Squats have the power to ‘make’ or ‘break’ you…
Okely dokely I must admit i’m guilty of this… always raving about how amazing squats are! It’s true the squat is a fantastic exercise for a multitude of reasons. For example squats work the entire leg region and they also have the potential to burn a ton of calories!
The trouble is, on the flip side they have the power to damage your knees, cause postural imbalances and crush your spine! Not good. The reality is that most people doing squats are not ready to do them (yet!, a leg press machine is better for beginners) and should avoid them for reasons i’m going to explain in this post…
1) Weak glutes and hamstrings
The glutes (butt) and hamstrings (back of the thighs) are located at the back of the leg (see image above). These two muscles are often neglected, especially by those of us who sit down for most of the day, either driving or sat down at a desk. Over time they become inactive, and weak. Typically this means the body overcompensates by using the lower back muscles more.
What happens when you squat with weak hamstrings and glutes? Well.. a lot of the pressure goes to areas you don’t want like the lower back and knees. When we perform squats we’re actually looking to stimulate not only the thighs but also the glutes and hamstrings. The trouble is when our posterior leg muscles are weak, and inactive we fail to stimulate them properly during the squat. Overtime this can lead to a whole host of problems like injury, plateau’s, etc.
2) Poor Posture
Instead of being upright, many of us slouch forward. It’s possible to be born with poor posture, but more commonly it develops over time. Poor habits and weak/inactive muscles accompanied with plenty of repetition can force our bodies to adopt a poor posture.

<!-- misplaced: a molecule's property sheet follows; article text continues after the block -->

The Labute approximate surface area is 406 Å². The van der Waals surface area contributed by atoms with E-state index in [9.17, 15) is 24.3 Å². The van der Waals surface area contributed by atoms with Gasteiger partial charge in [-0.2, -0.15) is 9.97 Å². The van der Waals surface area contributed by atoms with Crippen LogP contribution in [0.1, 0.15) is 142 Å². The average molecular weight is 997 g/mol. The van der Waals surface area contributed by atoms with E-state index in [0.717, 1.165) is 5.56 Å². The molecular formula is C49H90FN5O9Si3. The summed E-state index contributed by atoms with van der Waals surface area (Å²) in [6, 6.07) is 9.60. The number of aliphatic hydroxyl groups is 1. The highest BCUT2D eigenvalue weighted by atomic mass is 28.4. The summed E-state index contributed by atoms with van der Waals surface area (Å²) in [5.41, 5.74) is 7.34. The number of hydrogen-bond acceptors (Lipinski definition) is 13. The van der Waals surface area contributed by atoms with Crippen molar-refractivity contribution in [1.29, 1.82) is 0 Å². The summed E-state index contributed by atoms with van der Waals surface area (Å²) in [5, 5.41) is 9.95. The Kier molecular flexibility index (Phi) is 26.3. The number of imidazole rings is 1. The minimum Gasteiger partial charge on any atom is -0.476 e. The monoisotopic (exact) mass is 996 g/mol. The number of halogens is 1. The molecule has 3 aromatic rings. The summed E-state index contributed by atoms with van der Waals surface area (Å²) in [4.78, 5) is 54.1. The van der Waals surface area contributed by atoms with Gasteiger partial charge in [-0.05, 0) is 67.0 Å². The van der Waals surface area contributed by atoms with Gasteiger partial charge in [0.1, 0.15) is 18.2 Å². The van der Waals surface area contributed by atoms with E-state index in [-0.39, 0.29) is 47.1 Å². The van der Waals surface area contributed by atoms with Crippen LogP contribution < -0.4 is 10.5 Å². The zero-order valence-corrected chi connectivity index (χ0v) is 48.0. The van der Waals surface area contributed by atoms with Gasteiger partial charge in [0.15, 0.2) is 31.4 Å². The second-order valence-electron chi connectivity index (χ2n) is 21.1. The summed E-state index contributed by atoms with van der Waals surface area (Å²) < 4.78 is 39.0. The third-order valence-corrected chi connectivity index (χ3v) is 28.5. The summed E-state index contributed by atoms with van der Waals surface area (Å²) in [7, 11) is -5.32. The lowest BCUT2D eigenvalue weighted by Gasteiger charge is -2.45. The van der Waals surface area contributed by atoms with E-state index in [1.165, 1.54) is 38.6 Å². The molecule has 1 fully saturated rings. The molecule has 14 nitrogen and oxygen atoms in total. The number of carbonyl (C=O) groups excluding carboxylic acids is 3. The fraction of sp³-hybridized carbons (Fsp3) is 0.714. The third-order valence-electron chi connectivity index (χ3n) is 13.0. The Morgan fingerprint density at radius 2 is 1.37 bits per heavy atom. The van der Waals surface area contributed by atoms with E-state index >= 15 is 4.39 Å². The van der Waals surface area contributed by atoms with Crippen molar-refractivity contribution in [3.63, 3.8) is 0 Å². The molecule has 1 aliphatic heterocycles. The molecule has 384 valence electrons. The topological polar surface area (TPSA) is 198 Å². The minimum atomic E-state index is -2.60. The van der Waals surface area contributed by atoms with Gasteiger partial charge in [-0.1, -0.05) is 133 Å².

Muscles at the front of the body like the chest, and thighs become tight, consequently rounding our shoulders forward and in some cases creating a forward head tilt (see image below)
Add a barbell onto the back of someone with poor posture, and get them to squat and your asking for trouble! Your simply going to exacerbate the problem even further.
3) Tightness in the hips and thighs
Another detrimental byproduct of sitting down all day is that our muscles shorten and tighten up, which subsequently inhibits our movement. In other words our squat technique is going to suffer. Somebody who sit’s down for most of the day (and doesn’t stretch) will typically have tight hip flexors and thigh muscles. When it comes to squatting this issue will typically inhibit the depth of your squat, meaning you’ll find it difficult to squat low enough to truly benefit from the exercise.
The Bottom Line…
There’s no doubt about it squats are an amazing exercises, the problem is that most people are not ready to perform them correctly. In my next post I explain how to build up to the perfect squat by sharing some key tips, tricks and exercises – click here to read the full post now